Originally published Aug. 31, 2015
By Nicole Tsong, former Fit for Life writer
WHEN I SWEAT, I am dressed for it. I wear clothes that wick moisture. I bring a towel. I have a water bottle. I am prepared.
When I go to an office, wearing jeans and a blazer, neither of which wicks perspiration, I prefer to stay cool, professional, appropriate.
Staying cool was not to be.
I arrived at the downtown Zillow Group office, dressed in business casual and ready to test one of the real estate database company’s treadmill desks. I have been curious about treadmill desks, which are showing up at some companies as an alternative desk setup, and a perk.
Sitting for prolonged periods, in general, is terrible for you, experts say. Your spine, back, shoulders and hips get weak; it can cause illness; and most of us do it way too much. I recently discovered a recurring shoulder injury is partly due to hunching from sitting. Installing a treadmill desk at home is unlikely, but I wanted to know whether it would make a difference.
Zillow has 10 treadmill desks available for the 850 people in its Seattle office, and they are popular, says Amy Bohutinsky, Zillow’s (now former) chief operating officer. Zillow brought them in nearly two years ago, and people reserve time on them, including conference rooms with two treadmills for walking meetings. Walk ’n’ talks!
The treadmill speed goes up to 4 miles per hour, though I quickly found that was far too fast to do anything but talk, a bit breathlessly.
Employees bring laptops in to work. Bohutinsky mainly uses the treadmill desk to get through emails, have one-on-one meetings or make calls; it’s tough to concentrate on a serious project while walking.
She particularly likes the treadmill during the dark Seattle winter. If she wants to make 10,000 steps a day, a standard for most activity trackers, she will meet her goal if she hops on the treadmill desk twice a day. Walking is great for afternoon energy slumps, she noted.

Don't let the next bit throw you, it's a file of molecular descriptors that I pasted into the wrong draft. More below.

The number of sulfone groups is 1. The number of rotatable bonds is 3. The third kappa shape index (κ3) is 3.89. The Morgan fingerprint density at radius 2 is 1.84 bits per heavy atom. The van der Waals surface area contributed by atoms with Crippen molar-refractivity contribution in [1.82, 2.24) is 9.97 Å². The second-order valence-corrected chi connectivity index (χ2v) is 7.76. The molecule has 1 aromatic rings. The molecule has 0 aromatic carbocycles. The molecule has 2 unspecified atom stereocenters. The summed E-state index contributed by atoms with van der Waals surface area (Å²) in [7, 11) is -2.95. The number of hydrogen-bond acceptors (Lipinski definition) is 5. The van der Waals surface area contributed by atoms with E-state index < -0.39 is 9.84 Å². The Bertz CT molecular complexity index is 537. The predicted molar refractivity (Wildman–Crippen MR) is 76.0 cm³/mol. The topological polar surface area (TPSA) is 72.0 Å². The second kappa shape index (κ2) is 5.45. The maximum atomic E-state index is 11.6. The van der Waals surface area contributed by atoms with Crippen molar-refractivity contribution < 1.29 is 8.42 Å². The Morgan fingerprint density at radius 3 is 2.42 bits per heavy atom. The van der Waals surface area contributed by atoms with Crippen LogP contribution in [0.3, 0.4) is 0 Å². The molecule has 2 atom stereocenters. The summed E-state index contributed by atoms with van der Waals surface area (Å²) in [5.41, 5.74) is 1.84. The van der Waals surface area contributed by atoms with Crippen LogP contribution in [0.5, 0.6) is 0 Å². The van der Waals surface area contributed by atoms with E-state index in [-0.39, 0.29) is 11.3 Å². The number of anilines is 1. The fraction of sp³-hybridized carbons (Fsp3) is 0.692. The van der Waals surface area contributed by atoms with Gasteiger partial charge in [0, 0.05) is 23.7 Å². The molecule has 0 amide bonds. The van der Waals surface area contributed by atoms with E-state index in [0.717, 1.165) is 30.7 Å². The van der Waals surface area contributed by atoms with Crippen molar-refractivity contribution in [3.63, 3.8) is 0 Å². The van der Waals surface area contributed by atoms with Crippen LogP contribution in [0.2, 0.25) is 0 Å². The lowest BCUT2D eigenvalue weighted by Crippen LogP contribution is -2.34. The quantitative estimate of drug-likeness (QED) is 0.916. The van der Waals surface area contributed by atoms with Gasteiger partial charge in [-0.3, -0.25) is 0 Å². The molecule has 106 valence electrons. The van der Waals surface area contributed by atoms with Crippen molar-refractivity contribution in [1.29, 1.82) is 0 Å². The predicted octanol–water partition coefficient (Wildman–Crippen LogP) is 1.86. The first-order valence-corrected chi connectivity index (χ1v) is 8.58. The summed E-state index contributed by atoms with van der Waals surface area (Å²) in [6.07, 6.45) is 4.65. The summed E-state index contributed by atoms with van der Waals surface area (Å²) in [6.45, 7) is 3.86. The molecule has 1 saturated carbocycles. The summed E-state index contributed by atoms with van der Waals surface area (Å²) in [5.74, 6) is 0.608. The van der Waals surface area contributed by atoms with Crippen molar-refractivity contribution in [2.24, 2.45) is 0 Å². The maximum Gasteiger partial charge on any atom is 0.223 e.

I was ready to try.
The desks are adjustable. I brought in a few printouts to edit while walking. And, yes; it’s true that it’s rather challenging at first to walk and think. I had trouble concentrating initially, plus my handwriting got extra messy while walking. I couldn’t walk as fast as I thought I could while working. Even 2.6 miles per hour was a hair too speedy; I slowed the treadmill down to a comfortable 2.4.
Not long after, I started to sweat. I took off my jacket. I turned on the provided desk fan.
I had flats on, and soon my feet started to hurt. Many Zillow employees bring sneakers for their treadmill desk time, Bohutinsky said.
But the longer I walked, the more I could focus. I learned I am quite skilled at texting on my phone while walking, a dubious skill. Talking while walking was straightforward, and if I had a meeting, I could have speeded up the treadmill. I didn’t use a computer, but I felt confident I could have sent out a few snappy emails.
After 25 minutes, I was ready to stop. I was tired. I wanted to sit down to work. And I was getting blisters.
But the benefits were impressive. I walked for almost half an hour instead of sitting slouched at a desk. I didn’t get fresh air, but I got exercise. If I sat again for another hour, I would have wanted to do it again.
I was surprised to figure out I wouldn’t want to use it full-time; that sounded tiring, although you could turn the treadmill off and stand. But if I had one nearby, hopping on a couple of times a day would be an easy yes.